In United States v. Hilton Hotels Corporation, 467 F.2d 1000 (9th Cir. 1973), one of the issues before the Court concerned whether a corporation should be held criminally liable under the Sherman Act for the acts of its agents acting within the scope of their authority.[2] In concluding that the corporation should be held criminally liable for the acts of its agents, the Court stated the following:

 
"The breadth and critical character of the public interests protected by the Sherman Act, and the gravity of the threat to those interests that led to the enactment of the statute, support a construction holding business organizations accountable, as a general rule, for violations of the Act by their employees in the course of their businesses. . . .
 
"With such important public interests at stake, it is reasonable to assume that Congress intended to impose liability upon business entities for the acts of those to whom they choose to delegate the conduct of their affairs, thus stimulating a maximum effort by owners and managers to assure adherence by such agents to the requirements of the Act."

Id. at 1005. Although the legislative history surrounding the Federal Water Pollution Control Amendments of 1972 provides little real guidance, the Court concludes that the public interest protected by this legislation is like, and is as important in its area of concern as, the public interest protected under the Sherman Act. Thus, the criminal sanctions provided by § 1319 should be construed and applied with a view toward achieving the same kind of "maximum adherence" referred to by the court in Hilton, supra.

In Apex Oil Co. v. United States, 530 F.2d 1291 (8th Cir. 1976), the appellant appealed its conviction for failing to notify an appropriate agency of the United States government of a known oil spill in violation of 33 *9 U.S.C. § 1321(b) (5).[3] The underlying facts in this case reveal that during offloading operations at one of the appellant's facilities approximately ten gallons of aromatic oil spilled into the Mississippi River. Robert J. Smith, one of the appellant's employees, was in charge of the offloading and witnessed the spill, but failed to notify either the Coast Guard or the Environmental Protection Agency. The Coast Guard later traced the spill to the Apex Oil facility. On appeal, the defendant corporation argued, inter alia, that it lacked knowledge of the spill sufficient to support its conviction under 33 U.S.C. § 1321(b) (5). In rejecting this contention, the court stated the following:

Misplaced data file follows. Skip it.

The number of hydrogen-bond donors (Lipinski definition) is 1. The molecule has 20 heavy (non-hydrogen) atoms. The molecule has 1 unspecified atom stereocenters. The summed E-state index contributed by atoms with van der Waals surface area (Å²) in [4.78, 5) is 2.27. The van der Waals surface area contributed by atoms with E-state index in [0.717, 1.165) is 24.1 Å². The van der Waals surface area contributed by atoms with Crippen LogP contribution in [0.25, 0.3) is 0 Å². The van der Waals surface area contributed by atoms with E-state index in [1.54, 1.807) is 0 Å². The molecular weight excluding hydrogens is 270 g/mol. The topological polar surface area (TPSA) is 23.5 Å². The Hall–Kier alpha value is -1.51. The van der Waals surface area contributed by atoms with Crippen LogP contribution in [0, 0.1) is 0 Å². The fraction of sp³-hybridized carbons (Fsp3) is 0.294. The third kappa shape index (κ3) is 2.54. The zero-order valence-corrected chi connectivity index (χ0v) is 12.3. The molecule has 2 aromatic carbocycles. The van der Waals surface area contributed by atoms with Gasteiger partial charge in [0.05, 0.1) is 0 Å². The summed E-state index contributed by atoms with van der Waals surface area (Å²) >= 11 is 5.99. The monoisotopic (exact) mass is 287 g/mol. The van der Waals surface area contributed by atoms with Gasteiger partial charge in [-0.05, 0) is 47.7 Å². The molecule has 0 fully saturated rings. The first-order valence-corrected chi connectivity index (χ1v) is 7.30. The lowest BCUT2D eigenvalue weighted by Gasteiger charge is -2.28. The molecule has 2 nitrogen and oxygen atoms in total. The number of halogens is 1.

"The corporation is no less `in charge' of the oil facility than is its employee [citations omitted]. Further, the knowledge of the employees is the knowledge of the corporation. See United States v. A&P Trucking Co., 358 U.S. 121, 125, 79 S. Ct. 203, 3 L. Ed. 2d 165, 169 (1958); Ritchie Grocer Co. v. Aetna Casualty & Surety Co., supra, 426 F.2d 499 (8th Cir.) at 500."

Id. at 1295. See also, United States v. A&P Trucking Co., 358 U.S. 121, 79 S. Ct. 203, 3 L. Ed. 2d 165 (1958); United States v. Hilton Hotels, 467 F.2d 1000 (9th Cir. 1973).

Two essential elements are required to be proved in order to establish a violation of 33 U.S.C. § 1319(c) (2):

First, that the defendant made a materially false statement in a report required to be filed with the United States Environmental Protection Agency and also made a materially false statement in other records required to be maintained under its permit and under the Federal Water Pollution Control Amendments of 1972, for the months designated in the particular counts of the information.

Second, that the defendant knowingly made the materially false statement.